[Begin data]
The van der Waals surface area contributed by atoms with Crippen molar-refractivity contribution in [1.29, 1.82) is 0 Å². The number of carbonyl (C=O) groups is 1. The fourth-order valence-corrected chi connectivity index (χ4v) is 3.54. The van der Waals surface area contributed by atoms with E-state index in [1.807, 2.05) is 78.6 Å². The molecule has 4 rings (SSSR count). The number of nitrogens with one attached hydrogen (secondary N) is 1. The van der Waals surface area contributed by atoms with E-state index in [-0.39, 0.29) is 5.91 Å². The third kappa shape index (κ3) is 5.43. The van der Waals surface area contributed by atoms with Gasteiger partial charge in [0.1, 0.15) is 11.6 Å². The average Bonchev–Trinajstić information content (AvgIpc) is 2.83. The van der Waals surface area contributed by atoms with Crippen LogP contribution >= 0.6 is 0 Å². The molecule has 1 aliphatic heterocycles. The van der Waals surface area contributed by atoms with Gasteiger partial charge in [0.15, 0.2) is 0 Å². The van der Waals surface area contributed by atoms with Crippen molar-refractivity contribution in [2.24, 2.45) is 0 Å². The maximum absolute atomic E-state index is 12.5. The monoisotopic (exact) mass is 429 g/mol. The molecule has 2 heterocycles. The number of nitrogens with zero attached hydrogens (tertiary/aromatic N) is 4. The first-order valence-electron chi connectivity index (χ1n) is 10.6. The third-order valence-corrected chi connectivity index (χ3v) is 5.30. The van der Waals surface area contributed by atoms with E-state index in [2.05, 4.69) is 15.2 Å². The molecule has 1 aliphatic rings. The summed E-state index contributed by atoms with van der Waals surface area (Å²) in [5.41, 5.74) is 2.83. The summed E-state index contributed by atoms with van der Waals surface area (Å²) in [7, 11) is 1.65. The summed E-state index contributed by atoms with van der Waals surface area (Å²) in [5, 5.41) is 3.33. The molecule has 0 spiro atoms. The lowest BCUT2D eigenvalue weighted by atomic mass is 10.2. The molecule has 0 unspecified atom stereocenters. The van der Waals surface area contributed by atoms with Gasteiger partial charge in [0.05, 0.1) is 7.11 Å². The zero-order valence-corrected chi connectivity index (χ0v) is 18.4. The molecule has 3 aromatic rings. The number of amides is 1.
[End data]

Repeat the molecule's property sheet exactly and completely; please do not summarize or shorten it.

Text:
The van der Waals surface area contributed by atoms with Crippen molar-refractivity contribution in [1.29, 1.82) is 0 Å². The number of carbonyl (C=O) groups is 1. The fourth-order valence-corrected chi connectivity index (χ4v) is 3.54. The van der Waals surface area contributed by atoms with E-state index in [1.807, 2.05) is 78.6 Å². The molecule has 4 rings (SSSR count). The number of nitrogens with one attached hydrogen (secondary N) is 1. The van der Waals surface area contributed by atoms with E-state index in [-0.39, 0.29) is 5.91 Å². The third kappa shape index (κ3) is 5.43. The van der Waals surface area contributed by atoms with Gasteiger partial charge in [0.1, 0.15) is 11.6 Å². The average Bonchev–Trinajstić information content (AvgIpc) is 2.83. The van der Waals surface area contributed by atoms with Crippen LogP contribution >= 0.6 is 0 Å². The molecule has 1 aliphatic heterocycles. The van der Waals surface area contributed by atoms with Gasteiger partial charge in [0.15, 0.2) is 0 Å². The van der Waals surface area contributed by atoms with Crippen molar-refractivity contribution in [2.24, 2.45) is 0 Å². The maximum absolute atomic E-state index is 12.5. The monoisotopic (exact) mass is 429 g/mol. The molecule has 2 heterocycles. The number of nitrogens with zero attached hydrogens (tertiary/aromatic N) is 4. The first-order valence-electron chi connectivity index (χ1n) is 10.6. The third-order valence-corrected chi connectivity index (χ3v) is 5.30. The van der Waals surface area contributed by atoms with E-state index in [2.05, 4.69) is 15.2 Å². The molecule has 1 aliphatic rings. The summed E-state index contributed by atoms with van der Waals surface area (Å²) in [5.41, 5.74) is 2.83. The summed E-state index contributed by atoms with van der Waals surface area (Å²) in [7, 11) is 1.65. The summed E-state index contributed by atoms with van der Waals surface area (Å²) in [5, 5.41) is 3.33. The molecule has 0 spiro atoms. The lowest BCUT2D eigenvalue weighted by atomic mass is 10.2. The molecule has 0 unspecified atom stereocenters. The van der Waals surface area contributed by atoms with Gasteiger partial charge in [0.05, 0.1) is 7.11 Å². The zero-order valence-corrected chi connectivity index (χ0v) is 18.4. The molecule has 3 aromatic rings. The number of amides is 1.